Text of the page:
For all that’s been written about the ”disastrous” Clinton campaign it certainly was miles ahead of the McCain one. The strategy appears to be same – that is the kitchen sink strategy, but McCain’s execution is terrible. If John McCain is trying to dispel the idea that he is a crotchety old man he’s not doing a very good job. Obama’s message doesn’t require the existence of McCain; he rarely brings him up, but McCain’s message is “don’t choose Obama.” I can’t help but think of Statler and Waldorf, the old muppets in the theatre boxes.
Look at this last week:
Michael Goldfarb: “Today he says ‘never again.’ A year ago stopping genocide wasn’t a good enough reason to keep U.S. forces in Iraq. Doesn’t that strike you as inconsistent?”
McCain: “I had the courage and the judgment to say that I would rather lose a political campaign than lose a war. It seems to me that Sen. Obama would rather lose a war in order to win a political campaign.”
“If he had his way … we would have had defeat. And my friends that would have been a catastrophe for the United States of America. He was wrong then, he’s wrong now and he still failed to acknowledge … that the surge succeeded.”
I also note the ever-changing message as to why we can’t leave Iraq. No matter the success of Obama, and I would say having the Iraqi Prime Minister agree with your withdrawal plan is a success, McCain wants to somehow twist it into a failure. But again, the lack of consistency makes me think of those dang Muppets.
Al-Maliki appeared to back the idea of a timetable in an interview with the German magazine Der Spiegel over the weekend, but an Iraqi government spokesman said later the prime minister’s comments were “misunderstood, mistranslated and not conveyed accurately.” (The magazine has said it “stands by its version of this interview.”)
The Bush administration has opposed timetables for troop withdrawals, but al-Maliki and President Bush last week agreed to a “general time horizon for meeting aspirational goals” on troop cuts.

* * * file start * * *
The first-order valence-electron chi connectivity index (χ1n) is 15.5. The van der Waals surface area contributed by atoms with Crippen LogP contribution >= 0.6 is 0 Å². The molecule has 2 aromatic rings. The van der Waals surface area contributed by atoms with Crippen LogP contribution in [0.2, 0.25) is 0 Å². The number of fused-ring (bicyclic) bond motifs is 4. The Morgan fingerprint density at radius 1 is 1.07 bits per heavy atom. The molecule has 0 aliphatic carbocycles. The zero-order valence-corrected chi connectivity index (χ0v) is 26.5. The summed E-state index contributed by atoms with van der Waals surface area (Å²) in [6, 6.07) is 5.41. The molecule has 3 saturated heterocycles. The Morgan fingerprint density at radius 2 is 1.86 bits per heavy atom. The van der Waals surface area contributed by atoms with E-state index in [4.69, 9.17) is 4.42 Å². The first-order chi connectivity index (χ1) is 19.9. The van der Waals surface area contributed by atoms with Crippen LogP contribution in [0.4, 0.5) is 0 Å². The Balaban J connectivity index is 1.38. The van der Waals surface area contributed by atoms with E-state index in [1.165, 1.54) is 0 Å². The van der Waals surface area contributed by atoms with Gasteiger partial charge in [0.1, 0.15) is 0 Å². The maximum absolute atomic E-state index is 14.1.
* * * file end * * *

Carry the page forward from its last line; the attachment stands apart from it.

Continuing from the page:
McCain shrugged off the suggestion that Obama’s talks with al-Maliki undercut his message.
“It doesn’t in the slightest undercut the fact that it’s based on the conditions on the ground,” he said.
McCain pointed to comments made by Adm. Mike Mullen, chairman of the Joint Chiefs of Staff, who said Sunday that the consequences of Obama’s withdrawal plan could be “dangerous.”
“I hope [Obama] will pay attention to the chairman of the Joint Chiefs of Staff, particularly someone who has no military experience whatsoever,” McCain said.
It just gets worse.
I don’t know about anyone else, but I find it really hard to follow or get enthused with anything McCain says. He’s the guy who’s resentful when he doesn’t think of an idea first and so he needs to trash anyone and everyone else’s opinions in order to feel important. How do you get inspired by that?
What’s more interesting is that that is the exact obstinacy that has led to George W. Bush’s abysmal approval ratings. The people don’t want a person that has no ideas of their own, but only seeks to trash everything else. People want leadership. The people want a person who is open to new ideas and resilient. Obstinacy is a fatal flaw of the current administration and I don’t think voters want to return there.
I thought the Republican primary voters had done a good job in choosing McCain. He was the one person I thought that could seem like he wasn’t a Republican while still being one. Sadly (or happily since I support Obama) he’s been an utter disappointment.
Image via http://www.blazesoftball.com.
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